Sept. 4th, 2006 at 1:38 AM
Let it be known I can’t sing. I used to sing in the Trinity church choir in Cowansville- but I was drowned out by really good singers, so no one really heard me. They did however allow me to perform once and that was the end of my dreams of becoming a rock star.
Reverend Peacock would choose one person to sing the weekly solo called Lead me Lord. I was bypassed all the time until the good reverend decided to give me a try. That week I spent hours in front of the bathroom mirror trying to sing, but my voice in reality made dogs lie down and not move for days.
Sunday comes and I hope someone in those church pews will stand up and say ‘Bravo’ at the end of my solo. But, by verse three people began to cough and covered their mouths with their handkerchiefs. By the end of the song half the congregation had excused themselves to go out in the church hall accompanied with a lot of laughter. By the end of the song I am hearing sighs of relief like people have been suppressing themselves.
End of song, no clapping, no bravos, and I go back to my pew and see Reverend Peacock look down at me through his bifocals in bewilderment. Miss Watson, age 69, (spinster for life ) the church organist, also gazes at me through her bifocals the same way, stamps on the organ pedals, and rolls into the next hymn at depth defying volume. Actually, the volume was so high you could no longer hear me sing. As Lillie Langtry once said, “I was so bad I swear I could hear the angels singing”- yup, every path has a puddle.
I never owned any generic clothing or a pair of jeans until 1998. Years ago I used to have two rooms of clothes, 43 pairs of shoes, and 67 Victoria’s Secret bras. Today I scratch my head wondering why I needed so many options in life. Because I have always dressed “not like the average bear” people quickly formed opinions about me. Was I from some Gothic cult, or in the local sex trade?
I once visited the lovely tourist town of Gatlinburg, Tenn. and had on black dress pants, a red blazer, and a black mini bra top under a fishnet top. Walking into a local drugstore four women took one look at me and got down on their knees and prayed for me. I got a little miffed with them –after all, this was fashion to me, so I decided to bother them a bit.
I asked the counter lady very loudly if I could have some “sex gum” that was displayed behind the counter. She knew it was a joke, but those ladies didn’t, and the praying got louder and louder. I turned around very quickly and said, “Ladies, one can buy a gun at the age of 16 in Tennessee and purchase fireworks 24/7 —but you can’t wear fishnet in Tennessee?”
The whole place just roared, and the ladies kept on praying for my “fishnet covered soul”.
It’s 20 years later now, and at 66 my wardrobe has changed–drastically. Today a cashier began singing hymns while she checked my groceries out and stopped when I left. I thought about it for awhile and wondered if I was really that strange, or am I just some sort of a ‘limited edition’? 🙂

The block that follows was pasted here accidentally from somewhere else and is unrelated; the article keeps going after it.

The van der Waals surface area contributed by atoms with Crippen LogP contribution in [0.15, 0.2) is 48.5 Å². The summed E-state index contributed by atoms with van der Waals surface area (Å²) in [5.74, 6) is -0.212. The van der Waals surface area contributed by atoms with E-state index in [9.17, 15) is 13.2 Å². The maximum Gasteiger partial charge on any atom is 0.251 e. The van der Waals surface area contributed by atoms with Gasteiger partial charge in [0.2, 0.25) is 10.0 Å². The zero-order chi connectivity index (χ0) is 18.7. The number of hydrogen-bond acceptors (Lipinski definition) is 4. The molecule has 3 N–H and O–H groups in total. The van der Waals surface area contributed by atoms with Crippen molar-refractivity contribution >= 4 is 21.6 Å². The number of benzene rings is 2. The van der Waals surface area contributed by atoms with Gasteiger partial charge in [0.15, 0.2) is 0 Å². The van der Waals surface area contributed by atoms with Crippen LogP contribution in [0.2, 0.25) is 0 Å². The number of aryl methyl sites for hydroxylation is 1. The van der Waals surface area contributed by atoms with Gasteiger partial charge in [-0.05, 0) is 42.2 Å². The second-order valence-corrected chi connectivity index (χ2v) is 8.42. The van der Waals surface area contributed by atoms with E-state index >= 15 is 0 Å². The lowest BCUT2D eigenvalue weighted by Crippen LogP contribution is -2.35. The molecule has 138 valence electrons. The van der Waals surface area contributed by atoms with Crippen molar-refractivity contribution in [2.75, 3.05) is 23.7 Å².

Apr. 21st, 2007 at 4:27 PM
I used to read Seventeen magazine all the time, and in 1966 the popular teen magazine had a contest to win a possible part in the movie The Heart is a Lonely Hunter. At that moment in time I had long blonde hair, and was in one of my anorexic stages, and weighed about 100 pounds.
As I read the article over and over; I thought I would be perfect for the movie so I filled out the contest form very carefully and sent a photo. I was so excited that I bought the Carson McCullers book and practised Mick Kelly’s lines over and over. This was my part, my mind insisted, and every night I would take the carefully folded article out of my drawer and hope that no other gal in the Eastern Townships had entered. One day I got a letter from Seventeen magazine and to my chagrin it said that yes, I could have been a contender but sadly, I was Canadian, and the contest was open to only US citizens.
What? To be denied my chance because I lived on the wrong side of the border? At that time and space I thought my whole world had ended, but today I am relieved I didn’t win. Sondra Locke, who won the Mick Kelly part, began a romantic relationship with Clint Eastwood during the filming of Josey Wales. Okay, so would my fate have been the same? Would I too have lived with Clint Eastwood?
Clint and Sondra lived together for 12 years and her autobiography The Good, the Bad, and the Very Ugly includes a harrowing account of her years with Eastwood. When their relationship ended in 1988, Locke brought a suit against Eastwood and Warner Bros, Inc. In 1999, she settled out of court with Warner Bros. and Eastwood for a reportedly large, undisclosed amount and left Hollywood.
In retrospect I’m glad I never won that contest. The thing is: you can’t control fate, and I guess things happen for a reason. I didn’t get the part, I never dated Clint, and thankfully never experienced any of Sondra’s relationship glitches. Of course Clint is probably relieved too, if he has ever read about my youth. You know the saying: “if you didn’t do wild things when you were young, you will have little to smile about when you are old”– and thankfully I am still smiling.